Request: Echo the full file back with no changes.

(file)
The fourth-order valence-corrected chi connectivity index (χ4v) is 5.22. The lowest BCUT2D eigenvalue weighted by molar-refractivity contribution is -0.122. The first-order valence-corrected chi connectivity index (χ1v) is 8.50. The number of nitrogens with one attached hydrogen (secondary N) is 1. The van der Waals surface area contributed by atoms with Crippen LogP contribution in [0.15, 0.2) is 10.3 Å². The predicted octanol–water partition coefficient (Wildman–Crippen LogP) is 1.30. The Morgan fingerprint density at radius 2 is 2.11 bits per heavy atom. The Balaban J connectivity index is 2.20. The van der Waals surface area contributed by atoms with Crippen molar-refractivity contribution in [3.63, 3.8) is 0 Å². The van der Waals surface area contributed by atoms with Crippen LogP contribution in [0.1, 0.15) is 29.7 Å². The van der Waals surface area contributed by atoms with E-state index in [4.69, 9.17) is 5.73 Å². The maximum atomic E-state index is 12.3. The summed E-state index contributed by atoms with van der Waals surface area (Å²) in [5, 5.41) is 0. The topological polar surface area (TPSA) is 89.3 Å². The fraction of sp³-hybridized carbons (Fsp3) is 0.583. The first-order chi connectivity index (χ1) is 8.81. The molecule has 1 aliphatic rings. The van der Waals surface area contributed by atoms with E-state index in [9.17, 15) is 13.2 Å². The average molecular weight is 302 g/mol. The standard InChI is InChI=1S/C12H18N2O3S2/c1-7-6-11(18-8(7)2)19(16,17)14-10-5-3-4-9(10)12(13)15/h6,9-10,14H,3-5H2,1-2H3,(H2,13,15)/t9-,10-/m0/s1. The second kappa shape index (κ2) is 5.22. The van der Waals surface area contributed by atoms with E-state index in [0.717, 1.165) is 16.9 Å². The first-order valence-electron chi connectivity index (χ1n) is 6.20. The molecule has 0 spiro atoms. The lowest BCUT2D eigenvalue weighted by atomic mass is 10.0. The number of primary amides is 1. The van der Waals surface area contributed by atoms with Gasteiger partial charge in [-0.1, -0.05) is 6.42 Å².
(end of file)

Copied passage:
The fourth-order valence-corrected chi connectivity index (χ4v) is 5.22. The lowest BCUT2D eigenvalue weighted by molar-refractivity contribution is -0.122. The first-order valence-corrected chi connectivity index (χ1v) is 8.50. The number of nitrogens with one attached hydrogen (secondary N) is 1. The van der Waals surface area contributed by atoms with Crippen LogP contribution in [0.15, 0.2) is 10.3 Å². The predicted octanol–water partition coefficient (Wildman–Crippen LogP) is 1.30. The Morgan fingerprint density at radius 2 is 2.11 bits per heavy atom. The Balaban J connectivity index is 2.20. The van der Waals surface area contributed by atoms with Crippen molar-refractivity contribution in [3.63, 3.8) is 0 Å². The van der Waals surface area contributed by atoms with Crippen LogP contribution in [0.1, 0.15) is 29.7 Å². The van der Waals surface area contributed by atoms with E-state index in [4.69, 9.17) is 5.73 Å². The maximum atomic E-state index is 12.3. The summed E-state index contributed by atoms with van der Waals surface area (Å²) in [5, 5.41) is 0. The topological polar surface area (TPSA) is 89.3 Å². The fraction of sp³-hybridized carbons (Fsp3) is 0.583. The first-order chi connectivity index (χ1) is 8.81. The molecule has 1 aliphatic rings. The van der Waals surface area contributed by atoms with E-state index in [9.17, 15) is 13.2 Å². The average molecular weight is 302 g/mol. The standard InChI is InChI=1S/C12H18N2O3S2/c1-7-6-11(18-8(7)2)19(16,17)14-10-5-3-4-9(10)12(13)15/h6,9-10,14H,3-5H2,1-2H3,(H2,13,15)/t9-,10-/m0/s1. The second kappa shape index (κ2) is 5.22. The van der Waals surface area contributed by atoms with E-state index in [0.717, 1.165) is 16.9 Å². The first-order valence-electron chi connectivity index (χ1n) is 6.20. The molecule has 0 spiro atoms. The lowest BCUT2D eigenvalue weighted by atomic mass is 10.0. The number of primary amides is 1. The van der Waals surface area contributed by atoms with Gasteiger partial charge in [-0.1, -0.05) is 6.42 Å².